The B2B market, unlike the B2C segment, is characterized by the survival of brands with fewer customers, but with a higher individual financial value. Turnover between organizations is therefore one of the most relevant variables. But not only. Because it is a segment where change is typically slower, the type – or situation – of buying also varies less often – the purchase tends to be more repetitive, so the processes associated with it will not be more demanding so frequently. Let’s see each of them separately.

Turnover: a key indicator

Before it’s too late to safeguard preconceived ideas, let’s start with a disclaimer: all customers are important to any company, business and brand. But, even unconsciously, they are labeled with varying degrees depending on the financial weight they represent to a company.

In this sense and recalling the three pillars of B2B communication, we realize that traditional channels are more prevalent in communication and marketing strategies with customers who represent higher business volumes. On the other hand, digital channels and strategies help consolidate communication with customers who represent lower billing figures – which, at the outset, in total number of companies will exceed the previous ones.

Purchasing situation

Let us remember that in the business-to-business segment different purchasing situations are identified – whether a whole new purchase type (“new-task”), or  repeated purchases that may or not, have small changes in the face of previous purchases (“straight rebuy” or “modified rebuy”), as indicated by the main theorists of this matter.

As the purchasing decision process in this sector is more complex, calculated, and dynamic, any new purchase requires a closer, personalized and direct contact, so the channels and traditional strategies become more relevant, bridging the difficulties presented by the complexity of the purchase process (as illustrated in the image presented, inspired by the approach of Johnston and Lewin (1996)).

If the purchase, however, is similar to previous ones, not only do the agents know the procedure and requirements, but the process is faster by cancelling several stages of the purchase process. Digital media in these cases have a stage to emerge and contribute to the communication and marketing efforts of B2B organizations.

The world of variables

The table above exposes the wide range of variables capable of influencing organizational purchasing behavior. Subsequently, in each group of differentiating characteristics, there will naturally be occasions to foster the use of digital strategies. One can also say that due to the size of organizations that micro and small enterprises tend to risk and potentially rely more on digital tools – given the lower associated costs – than medium and large enterprises. However, digital always appears as a relevant complement to the so-called traditional strategies.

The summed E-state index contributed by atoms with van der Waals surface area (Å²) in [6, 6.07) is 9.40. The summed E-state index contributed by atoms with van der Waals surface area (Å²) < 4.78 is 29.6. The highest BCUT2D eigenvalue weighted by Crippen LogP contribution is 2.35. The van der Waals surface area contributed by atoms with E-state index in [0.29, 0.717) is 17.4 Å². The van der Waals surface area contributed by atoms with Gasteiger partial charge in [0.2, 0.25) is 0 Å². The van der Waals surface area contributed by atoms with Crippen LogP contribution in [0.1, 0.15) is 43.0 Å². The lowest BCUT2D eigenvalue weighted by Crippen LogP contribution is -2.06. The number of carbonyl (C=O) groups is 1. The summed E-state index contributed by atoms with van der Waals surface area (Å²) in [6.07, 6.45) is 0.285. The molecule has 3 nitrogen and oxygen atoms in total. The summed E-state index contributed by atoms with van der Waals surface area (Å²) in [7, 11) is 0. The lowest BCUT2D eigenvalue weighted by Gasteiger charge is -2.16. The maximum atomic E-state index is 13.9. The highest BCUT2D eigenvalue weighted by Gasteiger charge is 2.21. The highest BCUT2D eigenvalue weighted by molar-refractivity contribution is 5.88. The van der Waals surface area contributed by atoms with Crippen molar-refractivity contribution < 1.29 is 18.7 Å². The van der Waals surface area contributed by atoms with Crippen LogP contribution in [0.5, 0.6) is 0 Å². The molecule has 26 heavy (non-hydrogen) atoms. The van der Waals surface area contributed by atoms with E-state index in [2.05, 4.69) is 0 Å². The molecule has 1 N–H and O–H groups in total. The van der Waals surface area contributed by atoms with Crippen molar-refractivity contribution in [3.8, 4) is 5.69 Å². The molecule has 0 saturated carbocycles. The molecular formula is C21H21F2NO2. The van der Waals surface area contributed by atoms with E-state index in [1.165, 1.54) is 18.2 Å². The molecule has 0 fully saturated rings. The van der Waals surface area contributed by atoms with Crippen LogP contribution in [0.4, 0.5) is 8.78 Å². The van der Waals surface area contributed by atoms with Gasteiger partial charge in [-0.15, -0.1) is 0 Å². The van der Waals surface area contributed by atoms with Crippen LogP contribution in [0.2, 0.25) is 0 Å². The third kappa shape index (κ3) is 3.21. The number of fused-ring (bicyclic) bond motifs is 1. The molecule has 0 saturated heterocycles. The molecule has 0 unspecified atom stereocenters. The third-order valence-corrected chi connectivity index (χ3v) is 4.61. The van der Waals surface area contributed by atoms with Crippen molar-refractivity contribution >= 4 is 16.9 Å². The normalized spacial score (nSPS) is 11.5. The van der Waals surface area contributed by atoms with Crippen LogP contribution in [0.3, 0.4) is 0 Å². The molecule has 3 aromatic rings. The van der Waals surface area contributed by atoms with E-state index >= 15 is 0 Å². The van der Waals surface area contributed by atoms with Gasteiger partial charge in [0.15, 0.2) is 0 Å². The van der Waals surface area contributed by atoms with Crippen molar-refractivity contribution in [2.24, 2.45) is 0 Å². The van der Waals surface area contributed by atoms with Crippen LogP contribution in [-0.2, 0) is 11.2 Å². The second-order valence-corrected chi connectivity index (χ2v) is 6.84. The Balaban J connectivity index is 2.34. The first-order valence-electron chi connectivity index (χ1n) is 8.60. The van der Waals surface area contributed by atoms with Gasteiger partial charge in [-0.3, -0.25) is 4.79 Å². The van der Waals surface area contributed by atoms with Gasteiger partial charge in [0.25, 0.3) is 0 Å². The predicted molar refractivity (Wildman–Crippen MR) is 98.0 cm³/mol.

The geographical component, on the other hand, also influences the strategies applied. Of course, the greater the geographical distance between the companies concerned, the more pressing the use of digital channels will be. And it is at this particular point that the pandemic has proven that in the business-to-business segment there is also space to bet more on digital –the (little) geographical distance is less and less a factor that leads to the mandatory adoption of traditional channels!

gráfico sobre as formas de interação

gráfico sobre a eficácia do novo modelo de vendas

Source: McKinsey

In a recent McKinsey study, we understand that digital increasingly assumes a major role, especially in the next post-pandemic phase, where new reasons for the use of digital come into   question – as is the case with security. The only certainty: at present, is the path is already being trodden.


Talking about communication, marketing or business through digital channels in B2B implies recognizing that there are two distinct eras and that 2020 is the year of transition. Until 2020, the segment, clearly conservative and traditional, was based on a logic of great complementarity between traditional and digital strategies, but where traditional tools – telemarketing, face-to-face meetings, events, among others – still represented the largest share of B2B communication and marketing efforts.

Forced to change the way they act, organizations have adapted to a model – in some cases – 100% digital for months, if not years. Although the figures show that only about a third of companies do not believe in the digital path in this segment, in fact it is necessary to look at all the variables already analyzed (and the other existing ones) and understand that in the business-to-business market, the path will be unequivocally complementary between the two fronts: traditional and digital.

The specificity of the market leads us to understand that each situation must be viewed in a unique way and the choice of the best type of approach based on the characteristics of each company – issuer and recipient!